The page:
How volunteering can aid your child's progress in education
Joining a PTA is about so much more than fundraising, reports Lisa Salmon, who talks to the charity PTA UK about the value of getting parents involved with their children's schools
Dropping children off at the school gates is as much contact as some parents get with their child's education. But parental participation in education has a direct impact on how well children do at school, whether that be primary or secondary. And that's why PTA UK, the charity which supports parent teacher associations (PTA) nationwide, is urging more parents to get involved with their child's school, for both the good of the school and their child.
Michelle Doyle Wildman, policy and communications director at PTA UK, explains that the positive impact of parental involvement in their child's education can range from volunteering to reading in the classroom, telling the class about their career, accompanying children on school trips, helping to raise funds, or contributing to discussions about school policy.
She says: "Evidence tells us how much parents matter, and we know that parental participation in education has a direct impact on how well children do at school.
"So, knowing how much mums and dads get out of it too, we want to encourage everyone to take the plunge into a PTA in 2017."
A recent survey of PTA UK members found PTAs raise an average of £7,000 a year, with a quarter raising more than £10,000. The money has been spent on resources including books, playground equipment, tablets and school trips.
"Some people only associate PTAs with fundraising, but there are many, many other activities involved," says Doyle Wildman.
"Yes, showpiece events like school fairs help resource important extras for the school that otherwise it wouldn't be able to afford. But what's driving the parents in the PTAs is that they want their child's school to be brilliant, not that they want be a fundraiser."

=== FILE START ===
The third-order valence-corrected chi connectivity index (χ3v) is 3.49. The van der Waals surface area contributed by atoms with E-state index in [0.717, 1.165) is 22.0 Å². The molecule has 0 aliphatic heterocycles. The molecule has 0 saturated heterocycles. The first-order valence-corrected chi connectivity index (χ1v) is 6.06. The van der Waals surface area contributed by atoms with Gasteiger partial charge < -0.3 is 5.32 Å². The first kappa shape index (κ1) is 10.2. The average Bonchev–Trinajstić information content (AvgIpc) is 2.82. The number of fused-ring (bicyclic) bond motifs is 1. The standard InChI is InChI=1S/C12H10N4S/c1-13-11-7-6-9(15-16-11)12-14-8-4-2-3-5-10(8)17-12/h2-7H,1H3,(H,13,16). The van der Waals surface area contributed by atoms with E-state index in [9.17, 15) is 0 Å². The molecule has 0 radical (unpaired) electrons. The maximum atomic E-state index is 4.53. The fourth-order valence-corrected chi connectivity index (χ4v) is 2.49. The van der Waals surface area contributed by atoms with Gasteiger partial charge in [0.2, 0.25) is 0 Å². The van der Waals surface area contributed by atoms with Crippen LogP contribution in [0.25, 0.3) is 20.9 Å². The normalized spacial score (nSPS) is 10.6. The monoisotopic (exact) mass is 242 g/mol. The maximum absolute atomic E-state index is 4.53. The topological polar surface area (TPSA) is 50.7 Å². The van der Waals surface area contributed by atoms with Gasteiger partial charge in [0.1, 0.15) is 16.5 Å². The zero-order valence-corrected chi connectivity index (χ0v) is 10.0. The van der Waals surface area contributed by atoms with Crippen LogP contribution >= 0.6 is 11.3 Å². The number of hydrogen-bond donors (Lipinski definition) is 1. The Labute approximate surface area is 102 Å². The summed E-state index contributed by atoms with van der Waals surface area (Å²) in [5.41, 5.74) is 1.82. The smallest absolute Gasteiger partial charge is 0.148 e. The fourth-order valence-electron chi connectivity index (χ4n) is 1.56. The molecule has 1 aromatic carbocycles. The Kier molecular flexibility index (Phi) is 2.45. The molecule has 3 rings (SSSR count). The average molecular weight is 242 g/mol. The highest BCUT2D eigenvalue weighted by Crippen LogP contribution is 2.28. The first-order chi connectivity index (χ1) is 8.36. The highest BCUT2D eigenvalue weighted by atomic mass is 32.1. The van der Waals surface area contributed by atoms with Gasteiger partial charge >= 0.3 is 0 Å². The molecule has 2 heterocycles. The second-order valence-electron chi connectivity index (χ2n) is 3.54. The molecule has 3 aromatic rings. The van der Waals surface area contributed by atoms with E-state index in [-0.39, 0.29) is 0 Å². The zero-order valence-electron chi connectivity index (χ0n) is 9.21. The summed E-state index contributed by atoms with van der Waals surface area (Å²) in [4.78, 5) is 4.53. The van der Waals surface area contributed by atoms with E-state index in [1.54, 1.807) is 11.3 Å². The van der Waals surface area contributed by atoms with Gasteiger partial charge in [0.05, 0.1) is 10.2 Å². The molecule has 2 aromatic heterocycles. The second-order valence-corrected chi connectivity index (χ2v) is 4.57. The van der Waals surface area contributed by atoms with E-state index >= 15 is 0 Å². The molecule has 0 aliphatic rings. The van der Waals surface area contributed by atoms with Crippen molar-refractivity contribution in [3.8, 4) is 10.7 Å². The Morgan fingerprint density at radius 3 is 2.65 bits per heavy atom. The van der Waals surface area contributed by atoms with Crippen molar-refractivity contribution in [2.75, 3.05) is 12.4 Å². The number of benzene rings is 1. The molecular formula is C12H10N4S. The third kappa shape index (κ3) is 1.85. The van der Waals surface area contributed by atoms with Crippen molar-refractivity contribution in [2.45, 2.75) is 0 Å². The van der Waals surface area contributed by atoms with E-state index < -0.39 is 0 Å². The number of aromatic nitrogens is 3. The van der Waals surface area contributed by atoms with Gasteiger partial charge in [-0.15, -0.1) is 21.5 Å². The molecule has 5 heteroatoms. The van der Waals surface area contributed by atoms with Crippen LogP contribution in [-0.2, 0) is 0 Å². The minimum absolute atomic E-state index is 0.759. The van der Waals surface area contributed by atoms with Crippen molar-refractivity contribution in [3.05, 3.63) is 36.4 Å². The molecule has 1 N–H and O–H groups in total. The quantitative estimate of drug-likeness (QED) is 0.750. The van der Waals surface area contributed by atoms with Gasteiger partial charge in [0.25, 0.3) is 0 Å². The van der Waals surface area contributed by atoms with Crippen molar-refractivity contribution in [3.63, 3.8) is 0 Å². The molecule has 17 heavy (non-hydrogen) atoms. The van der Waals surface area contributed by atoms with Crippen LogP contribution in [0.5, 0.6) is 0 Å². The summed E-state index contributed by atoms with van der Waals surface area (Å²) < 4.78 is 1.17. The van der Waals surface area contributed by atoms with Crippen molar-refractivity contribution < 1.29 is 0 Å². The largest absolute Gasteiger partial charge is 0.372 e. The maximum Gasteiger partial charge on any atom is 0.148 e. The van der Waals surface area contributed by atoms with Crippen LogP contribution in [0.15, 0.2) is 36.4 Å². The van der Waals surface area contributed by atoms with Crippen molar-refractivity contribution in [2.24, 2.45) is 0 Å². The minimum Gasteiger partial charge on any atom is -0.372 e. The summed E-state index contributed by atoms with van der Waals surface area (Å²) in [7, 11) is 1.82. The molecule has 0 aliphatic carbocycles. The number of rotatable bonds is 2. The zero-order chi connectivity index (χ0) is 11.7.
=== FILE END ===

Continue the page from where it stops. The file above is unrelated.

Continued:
Doyle Wildman says really successful schools have parents, teachers and children collaborating with a PTA.
"PTAs are a force for good in all our schools," she says.
"Sometimes it's money, but sometimes it's effort - it's about parents physically supporting the school in many different ways, and PTAs are the main coordinator of parent volunteers in any school."
Parent volunteering can be anything from welcoming new parents into the school, to selling second-hand uniforms and organising reading in class for younger children.
"PTAs do all these things," says Doyle Wildman, "and it's a bit unfortunate that their reputation seems to be mainly about fundraising, when they do so much more."
Mothers tend to be much more involved with PTAs than fathers, but Doyle Wildman points out: "Dads would love to be more involved and they sometimes struggle, but if they have IT skills, for example, they could use them to help the PTA, rather than manning the tombola at the school fair.
"They can support the school less in the playground and school and more at home in the evenings."
PTA UK has found its volunteers spend around three million hours a year helping in schools nationwide - roughly equivalent to £20m worth of time invested in children's education that wouldn't be provided in any other way.
But as well as helping to improve their child's school, the research found that parents engage with schools because they enjoy spending time with other families at school-organised events such as fairs, quiz nights and parties.
"If you want to volunteer, but fear you're going to be roped in forever and it's going to take up too much time, it doesn't have to be that way," promises Doyle Wildman.
"You can help for one hour a year if you like, or an hour a week. Getting involved in whatever way you can makes a massive difference to how kids do at school.
"As much as you feel you've got a lot on your plate, there's a lot to be won by getting actively involved. It sends a great signal to kids that their parents value their education."
■ Reading: As well as reading with your own child, spread the joy by offering to read with other children at school. Research shows you can achieve similar benefits by talking to older children about social and political matters.
■ Ask for information and contacts for the PTA at your school office.
■ Join your school PTA, parent forum or board of governors: If you're enthusiastic about your school, your child is also likely to be - that's role-modelling at its best.
■ Be a virtual supporter: If you can't help in person at school, there may be plenty you can do to help on your laptop, like setting up the class or PTA Facebook page, or responding to e-consultations or surveys.
For more information, visit www.pta.org.uk